Beth MacMann (or "Lady BethMac" as the press has dubbed her) has called on Boyce Baylor, a defense lawyer as famous for his outrageous antics in the courtroom as he is for winning cases. He, however, just may lose this one to get even with Beth, who dumped him way-back-when in law school to marry the Man Who Would Be President. Rounding out the cast of characters is Babette Van Anka, famous actress/singer and Presidential consort, who was one of the last people to see him alive.
Buckley has written a fast-paced novel which sends up both the media and the courtroom in this circus of a trial. Though thinly-veiled references to real personalities seem a little mean spirited (e.g., "Greta Van Botox," a cable news personality), for the most part Buckley sticks to satirizing the institutions and societal values which make such a mockery of justice. Suspenseful, funny and truly an entertaining book.
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8 of 8 people found the following review helpful By Silver Springer on November 24, 2002
Format: Hardcover
Christopher Buckley is a satirist/comic so this book, his ninth, is 5 parts satire, 1 part who-dun-it mystery, and 1 part legal thriller, with the latter two parts clear exaggerations of the genre.
The story revolves around the death of President MacMann, a former war hero now turned womanizer. MacMann is found dead in bed next to his wife with an imprint of "REVERE" on his forehead from a nearby Paul Revere spitoon. The previous night he had a romantic tryst with Babette Van Atta, a Hollywood starlet staying in the nearby Lincoln bedroom. Foul play is suspected and Elizabeth Tyler MacMann is arrested and earns the tabloid name "Lady Bethmac". MacMann hires Boyce "Shameless" Baylor, a defense attorney notorius for courtroom antics which succeed in getting scoundrel clients off. Baylor and McMann were once engaged in law school and the engagement was broken when Beth married war hero McMann. During their many planning meetings, Beth and Baylor renew their romance which also complicates the proceedings.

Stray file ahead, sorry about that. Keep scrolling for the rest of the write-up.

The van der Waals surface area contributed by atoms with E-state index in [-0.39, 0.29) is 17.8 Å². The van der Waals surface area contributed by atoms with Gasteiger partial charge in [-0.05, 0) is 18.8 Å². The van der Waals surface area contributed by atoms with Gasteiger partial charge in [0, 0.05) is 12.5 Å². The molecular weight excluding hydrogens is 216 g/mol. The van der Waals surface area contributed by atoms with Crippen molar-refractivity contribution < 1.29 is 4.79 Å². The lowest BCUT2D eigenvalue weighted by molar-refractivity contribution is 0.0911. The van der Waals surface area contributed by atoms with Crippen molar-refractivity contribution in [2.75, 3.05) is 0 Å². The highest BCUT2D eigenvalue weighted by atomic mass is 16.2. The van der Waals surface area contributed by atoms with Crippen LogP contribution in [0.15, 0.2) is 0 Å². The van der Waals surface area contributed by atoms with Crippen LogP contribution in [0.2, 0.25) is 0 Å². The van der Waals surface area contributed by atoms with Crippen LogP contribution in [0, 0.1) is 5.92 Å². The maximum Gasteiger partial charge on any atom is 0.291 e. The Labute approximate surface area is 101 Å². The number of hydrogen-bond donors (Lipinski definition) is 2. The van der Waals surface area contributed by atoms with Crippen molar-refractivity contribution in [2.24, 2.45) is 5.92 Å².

This hilarious plot lampoons Bill and Hillary Clinton, trial lawyers a la OJ Simpson trial, media, tabloids, the Washington, D.C. establishment and many others. You will be laughing at the court antics and the mystery is solved in a very funny way.
If you enjoy satire and political humor this is the book for you!!
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11 of 12 people found the following review helpful By cs211 on February 12, 2004
Format: Paperback Verified Purchase
It's a cliché, but true! I immensely enjoyed "No Way to Treat a First Lady", and found myself chuckling almost constantly throughout, laughing out loud many times, and laughing uncontrollably on several occasions. If you read this book in public, as I did, be prepared to receive disapproving glances from others who aren't having as good a time as you are.
No Way skewers the Washington political scene, the legal profession, the media, and in particular the Clinton scandals and the O.J. Simpson trial. But ultimately, like all great satire, it is really a no-holds-barred look at our current societal mores and norms.
The main characters in No Way are all composites, which is how Christopher Buckley is able to construct a storyline that departs from the actual events it is satirizing, but is still fully recognizable by anyone who followed the news in the late 1990s. You'll enjoy picking out references to Bill and Hillary Clinton, Barbra Streisand, Marc Rich, Alan Dershowitz, and of course Monica - plus many others. Even Nick Naylor, the hero of Buckley's "Thank You for Smoking", has a bit part in No Way.
I've read most of Buckley's books, and No Way is right up there with his best. I'd put "Thank You for Smoking" first by a hair, followed by No Way, then "God is My Broker". Thank You is slightly more timeless, as No Way's humor will dissipate somewhat with time, as people's recollections of the Clinton years fade.
Christopher Buckley can legitimately lay claim to being America's top working satirist. Keep them coming, Mr. Buckley, sir!
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6 of 6 people found the following review helpful By Eric J. Lyman on March 27, 2004
Format: Paperback
Author Christopher Buckley, whose razor wit somehow transformed a spokesman for the tobacco industry a sympathetic protagonist in Thank You For Smoking, sets his sites on the alleged assassination of the president in No Way To Treat A First Lady. What's next? A comedic treatment of domestic abuse or drug addiction?
Whatever it is, based on the two efforts of Mr. Buckley I have read so far, it is bound to be an entertaining and intelligent. This time around, Mr. Buckely sets up fictional circumstances that hilariously skewer the scandals surrounding Bill and Hillary Clinton, Al Gore, Barbara Streisand, Johnny Cochran and OJ Simpson, Marc Rich, Monica Lewinsky, and the American legal system. Don't be surprised to find yourself laughing, loudly and often.
A friend of mine calls this kind of book a "warm shower" -- it's nice when you're in it, he says, but the good feeling doesn't last long once you step out onto the bathmat. It's a characterization I can't deny, but I'll say that this warm shower is better than most. It won't force you to ask yourself important questions, and it won't affect the way you see the world. But as an easy-to-read story that manages to keep the pages turning without insulting anyone's intelligence, it's hard to beat.